On Wed, 27 Mar 1996, Russ wrote:
> The Microsoft API provides a means for a site to determine a set of rules,
> in a similar fashion to how rules are established for Firewalls. As with a
> Firewall, the "deny all but..." scenario can be implemented using the
> Microsoft spec. Therefore, rather than saying that all Java applets are
> untrustworthy, a site could, if it wanted to, say that these particular
> signatures are trusted and only these signatures. You could explicitly deny
> signatures from Microsoft, but allow signatures from Next, if that's what
> your heart desired.
> IMO, this is the foundation that is required to get to widespread
> distributed object use across the Internet.
Nope. It's the way to ensure that widespread distributed objects never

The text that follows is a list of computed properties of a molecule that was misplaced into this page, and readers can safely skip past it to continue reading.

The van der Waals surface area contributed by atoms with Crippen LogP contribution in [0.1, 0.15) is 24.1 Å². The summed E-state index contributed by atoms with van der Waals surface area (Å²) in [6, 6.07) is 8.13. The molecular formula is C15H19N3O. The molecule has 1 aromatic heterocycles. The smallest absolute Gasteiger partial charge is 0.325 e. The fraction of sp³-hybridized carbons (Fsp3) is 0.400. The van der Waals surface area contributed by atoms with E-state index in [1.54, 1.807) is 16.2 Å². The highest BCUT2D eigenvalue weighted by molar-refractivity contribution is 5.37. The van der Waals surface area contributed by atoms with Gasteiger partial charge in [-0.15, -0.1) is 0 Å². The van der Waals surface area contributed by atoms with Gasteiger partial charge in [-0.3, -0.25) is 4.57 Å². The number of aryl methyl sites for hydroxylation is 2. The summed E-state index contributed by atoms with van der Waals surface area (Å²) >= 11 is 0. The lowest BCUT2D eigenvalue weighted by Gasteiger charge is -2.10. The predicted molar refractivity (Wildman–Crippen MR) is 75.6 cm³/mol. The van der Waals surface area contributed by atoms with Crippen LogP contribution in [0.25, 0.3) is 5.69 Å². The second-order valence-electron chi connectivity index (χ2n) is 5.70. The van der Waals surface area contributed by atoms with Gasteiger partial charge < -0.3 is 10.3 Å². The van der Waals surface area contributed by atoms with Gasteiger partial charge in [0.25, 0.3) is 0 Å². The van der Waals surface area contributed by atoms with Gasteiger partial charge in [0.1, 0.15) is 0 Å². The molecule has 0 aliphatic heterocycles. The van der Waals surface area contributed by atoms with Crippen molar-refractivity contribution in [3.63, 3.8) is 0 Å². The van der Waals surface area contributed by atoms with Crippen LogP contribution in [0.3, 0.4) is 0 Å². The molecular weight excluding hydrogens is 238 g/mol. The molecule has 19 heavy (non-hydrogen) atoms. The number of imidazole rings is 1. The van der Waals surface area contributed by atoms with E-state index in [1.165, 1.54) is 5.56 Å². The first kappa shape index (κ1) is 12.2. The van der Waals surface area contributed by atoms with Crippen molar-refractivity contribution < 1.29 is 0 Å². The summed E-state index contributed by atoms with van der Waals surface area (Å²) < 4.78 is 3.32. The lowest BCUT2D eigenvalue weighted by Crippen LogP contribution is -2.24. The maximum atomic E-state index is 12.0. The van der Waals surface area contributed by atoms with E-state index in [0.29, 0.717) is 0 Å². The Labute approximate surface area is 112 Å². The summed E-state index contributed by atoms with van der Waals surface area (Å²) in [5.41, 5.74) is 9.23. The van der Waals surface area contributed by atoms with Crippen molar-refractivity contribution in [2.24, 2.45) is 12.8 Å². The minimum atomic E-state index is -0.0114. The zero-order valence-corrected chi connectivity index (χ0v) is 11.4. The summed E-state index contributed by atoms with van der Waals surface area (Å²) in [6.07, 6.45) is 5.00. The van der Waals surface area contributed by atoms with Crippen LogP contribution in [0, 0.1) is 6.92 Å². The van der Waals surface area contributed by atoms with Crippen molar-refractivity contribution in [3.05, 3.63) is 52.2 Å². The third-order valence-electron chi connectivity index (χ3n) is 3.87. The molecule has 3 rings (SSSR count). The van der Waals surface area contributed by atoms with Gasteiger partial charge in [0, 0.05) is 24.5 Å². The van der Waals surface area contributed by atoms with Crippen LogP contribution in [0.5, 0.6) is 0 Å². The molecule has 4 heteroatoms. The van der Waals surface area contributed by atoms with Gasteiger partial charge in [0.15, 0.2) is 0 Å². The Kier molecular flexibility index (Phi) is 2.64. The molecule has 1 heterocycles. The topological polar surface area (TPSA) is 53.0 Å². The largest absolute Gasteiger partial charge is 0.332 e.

get used on the Internet because all the network admins will throw up
their hands, their eyes will glaze over as they scream "Not another
complex config file, aaaarrrrggghhh!". Then they will realize that
"deny all" isn't that complex and go back to building their intranet apps.
At least that's what would happen if JAVA and Safe-TCL didn't exist. JAVA
and Safe-TCL make the configuration quite easy, either on or off, and the
decision is relatively easy too. It is similar to making a decision to
trust the firewall vendor you deal with or the cryptography vendor.
You only need to examine one company's background and track record.
Michael Dillon Voice: +1-604-546-8022
Memra Software Inc. Fax: +1-604-546-3049
http://www.memra.com E-mail: michael @
From: Russ <Russ .